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Internal Medicine Physicians Praise Announcement by CMS of Primary Care Practices to Participate in Comprehensive Primary Care Initiative
August 22, 2012
500 primary care practices in seven regions selected
WASHINGTON - The American College of Physicians (ACP) today praised the Centers for Medicare and Medicaid Services (CMS) for its announcement of primary care practices to participate in a historic public-private partnership to strengthen primary care, the Comprehensive Primary Care Initiative (CPCI).
In support of more effective, affordable, and higher quality health care, 500 primary care practices in seven regions have been selected to participate in a new partnership among payers from CMS, state Medicaid agencies, commercial health plans, self-insured businesses, and primary care providers. The partnership is designed to provide improved access to quality health care at lower costs.
"The Administration and the CMS deserve tremendous credit for advancing this vital initiative, which moves to another critical stage with today's announcement," said ACP president David L. Bronson, MD, FACP. "We are extraordinarily pleased with the CPCI's focus on patient-centered care and practice redesign."
Under the CPCI, CMS will pay primary care practices a care management fee, initially set at an average of $20 per beneficiary per month, to support enhanced, coordinated services on behalf of Medicare fee-for-service beneficiaries. Simultaneously, participating commercial, state, and other federal insurance plans are also offering enhanced payment to primary care practices that are designed to support them in providing high-quality primary care on behalf of their members.
"The CPCI is an important step in supporting patient-centered medical homes," said Robert A. Gluckman, MD, FACP, chairman of ACP's Medical Practice and Quality Committee and chief medical officer for a participating payer in Oregon. "This program allows Medicare and private insurers to provide the needed resources so practices can improve care for all their patients."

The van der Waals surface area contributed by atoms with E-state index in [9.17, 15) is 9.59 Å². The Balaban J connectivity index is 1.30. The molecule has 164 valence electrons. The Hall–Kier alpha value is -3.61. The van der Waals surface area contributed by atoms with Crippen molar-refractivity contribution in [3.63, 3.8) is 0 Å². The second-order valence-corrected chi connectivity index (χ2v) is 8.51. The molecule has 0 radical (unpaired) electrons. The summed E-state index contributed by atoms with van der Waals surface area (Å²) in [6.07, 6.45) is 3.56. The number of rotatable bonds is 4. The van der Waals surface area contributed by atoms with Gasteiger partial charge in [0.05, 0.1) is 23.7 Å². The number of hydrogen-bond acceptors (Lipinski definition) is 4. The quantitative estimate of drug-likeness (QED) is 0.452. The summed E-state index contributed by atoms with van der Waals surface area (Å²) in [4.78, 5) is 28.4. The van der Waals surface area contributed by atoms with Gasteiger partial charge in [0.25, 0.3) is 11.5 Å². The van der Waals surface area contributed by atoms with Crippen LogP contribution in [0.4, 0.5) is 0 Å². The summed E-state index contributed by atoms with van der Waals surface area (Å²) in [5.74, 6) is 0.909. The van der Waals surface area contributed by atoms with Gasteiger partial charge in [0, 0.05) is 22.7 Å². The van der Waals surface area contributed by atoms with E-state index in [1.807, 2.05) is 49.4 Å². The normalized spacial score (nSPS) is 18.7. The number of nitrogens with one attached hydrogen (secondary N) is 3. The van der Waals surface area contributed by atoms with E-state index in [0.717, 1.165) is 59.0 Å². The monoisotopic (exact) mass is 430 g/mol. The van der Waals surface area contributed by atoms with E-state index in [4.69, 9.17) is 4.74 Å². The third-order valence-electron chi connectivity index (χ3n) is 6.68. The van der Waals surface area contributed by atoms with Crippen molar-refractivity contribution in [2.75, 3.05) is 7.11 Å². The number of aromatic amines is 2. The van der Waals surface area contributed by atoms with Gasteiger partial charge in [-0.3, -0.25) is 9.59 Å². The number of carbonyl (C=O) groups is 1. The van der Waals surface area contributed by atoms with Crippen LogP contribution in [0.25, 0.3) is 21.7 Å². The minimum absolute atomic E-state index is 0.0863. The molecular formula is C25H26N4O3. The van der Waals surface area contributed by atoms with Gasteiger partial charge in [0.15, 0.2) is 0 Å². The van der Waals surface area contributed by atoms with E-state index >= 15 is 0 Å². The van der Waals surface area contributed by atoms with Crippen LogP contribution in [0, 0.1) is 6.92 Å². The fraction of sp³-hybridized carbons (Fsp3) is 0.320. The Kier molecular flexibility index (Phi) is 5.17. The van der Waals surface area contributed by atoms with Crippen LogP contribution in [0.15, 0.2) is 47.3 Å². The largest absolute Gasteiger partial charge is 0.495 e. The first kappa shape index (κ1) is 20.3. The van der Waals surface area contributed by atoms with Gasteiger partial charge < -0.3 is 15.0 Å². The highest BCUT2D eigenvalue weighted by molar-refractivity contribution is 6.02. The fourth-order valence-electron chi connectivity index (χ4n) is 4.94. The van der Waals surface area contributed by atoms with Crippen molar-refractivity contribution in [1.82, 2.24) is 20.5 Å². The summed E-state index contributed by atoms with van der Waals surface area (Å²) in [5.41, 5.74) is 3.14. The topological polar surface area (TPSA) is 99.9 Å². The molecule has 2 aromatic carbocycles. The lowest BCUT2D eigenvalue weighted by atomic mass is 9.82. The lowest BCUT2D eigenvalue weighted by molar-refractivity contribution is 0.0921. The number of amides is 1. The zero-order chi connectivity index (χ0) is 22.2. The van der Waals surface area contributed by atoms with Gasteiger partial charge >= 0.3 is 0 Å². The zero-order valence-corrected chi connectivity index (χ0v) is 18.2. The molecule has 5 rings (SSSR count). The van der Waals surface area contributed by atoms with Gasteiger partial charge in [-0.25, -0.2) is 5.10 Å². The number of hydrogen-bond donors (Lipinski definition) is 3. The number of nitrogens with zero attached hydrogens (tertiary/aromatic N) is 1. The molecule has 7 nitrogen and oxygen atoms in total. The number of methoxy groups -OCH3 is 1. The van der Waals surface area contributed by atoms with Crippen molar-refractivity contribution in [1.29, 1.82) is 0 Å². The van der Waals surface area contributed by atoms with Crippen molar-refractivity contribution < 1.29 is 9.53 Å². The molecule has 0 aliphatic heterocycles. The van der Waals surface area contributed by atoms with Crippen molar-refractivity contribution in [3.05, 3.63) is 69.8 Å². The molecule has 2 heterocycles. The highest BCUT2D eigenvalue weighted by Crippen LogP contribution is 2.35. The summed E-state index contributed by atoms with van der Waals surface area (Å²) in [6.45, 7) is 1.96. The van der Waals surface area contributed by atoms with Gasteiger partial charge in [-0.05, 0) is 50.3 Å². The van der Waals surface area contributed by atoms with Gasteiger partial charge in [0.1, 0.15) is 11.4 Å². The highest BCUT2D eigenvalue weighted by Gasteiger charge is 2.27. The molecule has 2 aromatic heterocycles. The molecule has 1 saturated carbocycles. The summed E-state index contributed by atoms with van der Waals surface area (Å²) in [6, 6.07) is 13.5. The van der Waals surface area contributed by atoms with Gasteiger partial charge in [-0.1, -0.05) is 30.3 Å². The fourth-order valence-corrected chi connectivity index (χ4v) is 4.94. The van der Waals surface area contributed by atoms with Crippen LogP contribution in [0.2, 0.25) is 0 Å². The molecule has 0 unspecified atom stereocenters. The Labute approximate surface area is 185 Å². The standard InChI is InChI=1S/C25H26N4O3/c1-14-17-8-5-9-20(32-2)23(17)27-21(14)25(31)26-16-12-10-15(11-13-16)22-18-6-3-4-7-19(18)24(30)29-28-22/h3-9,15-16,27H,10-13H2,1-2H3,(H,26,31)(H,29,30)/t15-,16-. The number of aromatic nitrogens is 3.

For patients, this means these physicians may offer longer and more flexible hours, use electronic health records; coordinate care with patients' other health care providers; better engage patients and caregivers in managing their own care, and provide individualized, enhanced care for patients living with multiple chronic diseases and greater needs.
"The CPCI is the kind of common sense investment in health care we need," said Health and Human Services Secretary Kathleen Sebelius. "Businesses, families, and taxpayers all benefit from a stronger primary care system that helps to improve our health and lower costs."
The initiative started in the fall of 2011 with CMS soliciting a diverse pool of commercial health plans, state Medicaid agencies, and self-insured businesses to work alongside Medicare to support comprehensive primary care. Public and private health plans in Arkansas, Colorado, New Jersey, Oregon, New York's Capital District-Hudson Valley region, Ohio and Kentucky's Cincinnati-Dayton region, and the Greater Tulsa region of Oklahoma signed letters of intent with CMS to participate in this initiative. The markets were selected in April 2012 based on the percentage of the total population covered by payers who expressed interest in joining the partnership.
Eligible primary care practices in each market were invited to apply to participate and start delivering enhanced health care services in the fall of 2012. Through a competitive application process, primary care practices within the selected markets were chosen to participate in the CPCI. Practices were chosen based on their use of health information technology, ability to demonstrate advanced primary care delivery, service to patients covered by participating payers, participation in practice transformation and improvement activities, and diversity of geography, practice size, and ownership structure. CMS estimates that more than 300,000 Medicare beneficiaries will be served by more than 2,000 providers through this initiative.
"Primary care practices play a vital role in our health care system and we are looking at ways to better support them in their efforts to coordinate care for their patients" said Acting CMS Administrator Marilyn Tavenner. "By engaging in this unprecedented and innovative public-private partnership we aim to create a payment model that allows our primary care practices to take a lead role in delivering improved overall coordinated care for their patients. Our goal is to see healthier families across our nation and to generate savings for providers, insurers and taxpayers."
The American College of Physicians is the largest medical specialty organization and the second-largest physician group in the United States. ACP members include 133,000 internal medicine physicians (internists), related subspecialists, and medical students. Internists specialize in the prevention, detection, and treatment of illness in adults. Follow ACP on Twitter and Facebook.